The Judge demanded two new police inquiries - one into Agnes' murder and the other into the cover-up of her death.Agnes was murdered by British soldiers... It may have been one or two. But what is certain was that it was British soldiers because they were dressed in their uniform. She went missing on March 31, 2012, and it is probable she died that night. [Source]
The article notes that Soldiers X and Y are not amongst those named in the inquest document.Thuku also made the unusual decision to name the British soldiers who had booked rooms in the hotel the night Wanjiru died, and whose names had been given to the police by the British Army Training Unit Kenya (Batuk).
“The details of her death are in the knowledge of one or two or all of the soldiers listed above,” she said. [Source]
The investigation into Agnes' murder began on 5 June 2012, just over 2 months after her disappearance. A maintenance worker who'd been told to clean the manholes and waste disposal pipes from the kitchen noticed a "foul smell" from the septic tank. The manhole cover was not padlocked and could have been accessed by anyone. The British soldiers quickly became suspects after detectives found "at least four witnesses" who had seen her leaving the hotel bar with a British soldier and go to his room. One also claimed they heard a "fierce row" between them. The detective, Corporal Ramadhan Jabali, went to the British army base but was told the soldiers who had been at the hotel on the evening of Agnes' murder had long since left Kenya [Source].By the time the regiment was deployed to Afghanistan, the name of Soldier X is said to have become common knowledge. “You ask anyone who was in Afghanistan at the time: who was it that killed that prostitute in Kenya?” said Soldier Z. “They’d tell you the person who did it.” At one point, he heard a senior officer openly referring to the alleged killer as “the one that killed the prostitute in Kenya”. [Source]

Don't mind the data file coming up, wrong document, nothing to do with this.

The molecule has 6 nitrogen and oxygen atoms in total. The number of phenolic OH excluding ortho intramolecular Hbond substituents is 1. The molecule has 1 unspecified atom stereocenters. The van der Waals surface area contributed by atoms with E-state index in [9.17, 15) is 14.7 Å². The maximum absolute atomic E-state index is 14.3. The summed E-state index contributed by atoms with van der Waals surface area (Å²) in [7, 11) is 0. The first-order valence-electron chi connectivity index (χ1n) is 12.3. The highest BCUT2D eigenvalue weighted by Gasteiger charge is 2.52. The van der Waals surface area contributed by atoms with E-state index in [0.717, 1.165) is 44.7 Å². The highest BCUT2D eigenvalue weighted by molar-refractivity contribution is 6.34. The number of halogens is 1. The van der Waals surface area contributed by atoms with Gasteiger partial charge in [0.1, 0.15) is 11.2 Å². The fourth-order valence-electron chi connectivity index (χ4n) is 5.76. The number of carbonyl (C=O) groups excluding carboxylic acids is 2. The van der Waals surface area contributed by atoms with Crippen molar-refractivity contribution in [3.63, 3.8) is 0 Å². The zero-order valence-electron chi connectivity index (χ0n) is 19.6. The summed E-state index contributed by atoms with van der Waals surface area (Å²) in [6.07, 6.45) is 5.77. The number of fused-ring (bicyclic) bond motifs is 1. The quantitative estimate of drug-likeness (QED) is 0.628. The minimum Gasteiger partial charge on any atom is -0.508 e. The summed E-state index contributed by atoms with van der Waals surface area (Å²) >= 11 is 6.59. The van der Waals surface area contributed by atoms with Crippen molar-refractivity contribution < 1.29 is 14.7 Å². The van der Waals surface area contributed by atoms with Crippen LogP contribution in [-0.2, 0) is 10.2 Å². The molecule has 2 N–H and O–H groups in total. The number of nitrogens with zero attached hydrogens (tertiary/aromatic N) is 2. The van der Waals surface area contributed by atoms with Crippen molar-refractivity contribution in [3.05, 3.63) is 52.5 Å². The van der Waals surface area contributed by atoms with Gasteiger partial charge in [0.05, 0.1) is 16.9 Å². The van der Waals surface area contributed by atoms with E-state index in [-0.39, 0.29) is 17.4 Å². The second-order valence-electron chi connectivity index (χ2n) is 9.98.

After Jabali met with the Royal Military Police he wrote to ask that the officers present at the hotel the night of Agnes' murder be questioned and DNA-tested but the "request appears to have gone missing" The MoD claim they never received the request. [Source].
It seems that no-one really wanted to touch her case once they realised British soldiers were involved,
It looks like the hotel tried to cover up the murder too. Despite blood being found in one of the rooms along with a smashed mirror, and reports of a woman screaming, none of the relevant staff who worked that night can be traced.Her body was found in June 2012, and the post-mortem examination carried out the same month. But the toxicology report was only ready a year later on April 5, 2013. The photographs of the crime scene were only developed on April 24, 2014, even though they were taken two years earlier. Chief Inspector Mugo, who took the photographs, told the inquest the photos were developed two years later because he was told “the photos were not urgent”.
“It took far too long,” said one Nanyuki police officer. “The suspects were in the UK which caused big holdups. But her file was passed from department to department, because it was too big a headache. British soldiers killing a local girl? This would have diplomatic considerations, also. The file was sent to the AG’s office, and was left there to rot.”